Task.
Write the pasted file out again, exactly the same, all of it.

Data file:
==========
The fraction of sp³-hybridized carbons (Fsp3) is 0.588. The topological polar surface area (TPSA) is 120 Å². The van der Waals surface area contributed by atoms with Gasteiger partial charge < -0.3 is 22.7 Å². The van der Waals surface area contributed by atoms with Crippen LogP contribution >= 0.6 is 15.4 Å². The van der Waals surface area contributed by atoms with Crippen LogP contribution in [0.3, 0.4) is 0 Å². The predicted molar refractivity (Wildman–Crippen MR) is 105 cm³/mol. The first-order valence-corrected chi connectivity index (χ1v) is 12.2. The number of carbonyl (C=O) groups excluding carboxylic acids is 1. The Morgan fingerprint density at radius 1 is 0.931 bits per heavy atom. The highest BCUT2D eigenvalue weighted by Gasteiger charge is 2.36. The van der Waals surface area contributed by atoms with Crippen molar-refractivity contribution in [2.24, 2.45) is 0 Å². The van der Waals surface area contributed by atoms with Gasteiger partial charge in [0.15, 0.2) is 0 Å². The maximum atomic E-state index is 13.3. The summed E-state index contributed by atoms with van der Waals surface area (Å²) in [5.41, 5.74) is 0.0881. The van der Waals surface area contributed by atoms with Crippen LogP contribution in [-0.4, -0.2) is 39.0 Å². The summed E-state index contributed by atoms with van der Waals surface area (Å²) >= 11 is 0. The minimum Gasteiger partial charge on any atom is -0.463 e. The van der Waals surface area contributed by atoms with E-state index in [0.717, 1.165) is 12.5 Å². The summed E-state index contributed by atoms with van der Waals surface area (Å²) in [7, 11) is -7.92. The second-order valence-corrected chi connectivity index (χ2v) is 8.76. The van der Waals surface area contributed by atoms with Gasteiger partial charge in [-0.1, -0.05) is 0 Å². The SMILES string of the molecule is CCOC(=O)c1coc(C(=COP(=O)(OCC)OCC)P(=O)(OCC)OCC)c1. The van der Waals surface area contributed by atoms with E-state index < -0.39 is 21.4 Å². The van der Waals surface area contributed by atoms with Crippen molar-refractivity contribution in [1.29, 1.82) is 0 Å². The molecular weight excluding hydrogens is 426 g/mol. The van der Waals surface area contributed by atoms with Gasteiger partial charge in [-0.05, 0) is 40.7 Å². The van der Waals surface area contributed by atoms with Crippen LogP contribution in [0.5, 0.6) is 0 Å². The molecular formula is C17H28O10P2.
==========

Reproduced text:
The fraction of sp³-hybridized carbons (Fsp3) is 0.588. The topological polar surface area (TPSA) is 120 Å². The van der Waals surface area contributed by atoms with Gasteiger partial charge < -0.3 is 22.7 Å². The van der Waals surface area contributed by atoms with Crippen LogP contribution >= 0.6 is 15.4 Å². The van der Waals surface area contributed by atoms with Crippen LogP contribution in [0.3, 0.4) is 0 Å². The predicted molar refractivity (Wildman–Crippen MR) is 105 cm³/mol. The first-order valence-corrected chi connectivity index (χ1v) is 12.2. The number of carbonyl (C=O) groups excluding carboxylic acids is 1. The Morgan fingerprint density at radius 1 is 0.931 bits per heavy atom. The highest BCUT2D eigenvalue weighted by Gasteiger charge is 2.36. The van der Waals surface area contributed by atoms with Crippen molar-refractivity contribution in [2.24, 2.45) is 0 Å². The van der Waals surface area contributed by atoms with Gasteiger partial charge in [0.15, 0.2) is 0 Å². The maximum atomic E-state index is 13.3. The summed E-state index contributed by atoms with van der Waals surface area (Å²) in [5.41, 5.74) is 0.0881. The van der Waals surface area contributed by atoms with Crippen LogP contribution in [-0.4, -0.2) is 39.0 Å². The summed E-state index contributed by atoms with van der Waals surface area (Å²) >= 11 is 0. The minimum Gasteiger partial charge on any atom is -0.463 e. The van der Waals surface area contributed by atoms with E-state index in [0.717, 1.165) is 12.5 Å². The summed E-state index contributed by atoms with van der Waals surface area (Å²) in [7, 11) is -7.92. The second-order valence-corrected chi connectivity index (χ2v) is 8.76. The van der Waals surface area contributed by atoms with Gasteiger partial charge in [-0.1, -0.05) is 0 Å². The SMILES string of the molecule is CCOC(=O)c1coc(C(=COP(=O)(OCC)OCC)P(=O)(OCC)OCC)c1. The van der Waals surface area contributed by atoms with E-state index < -0.39 is 21.4 Å². The van der Waals surface area contributed by atoms with Crippen molar-refractivity contribution in [1.29, 1.82) is 0 Å². The molecular weight excluding hydrogens is 426 g/mol. The van der Waals surface area contributed by atoms with Gasteiger partial charge in [-0.05, 0) is 40.7 Å². The van der Waals surface area contributed by atoms with Crippen LogP contribution in [0.5, 0.6) is 0 Å². The molecular formula is C17H28O10P2.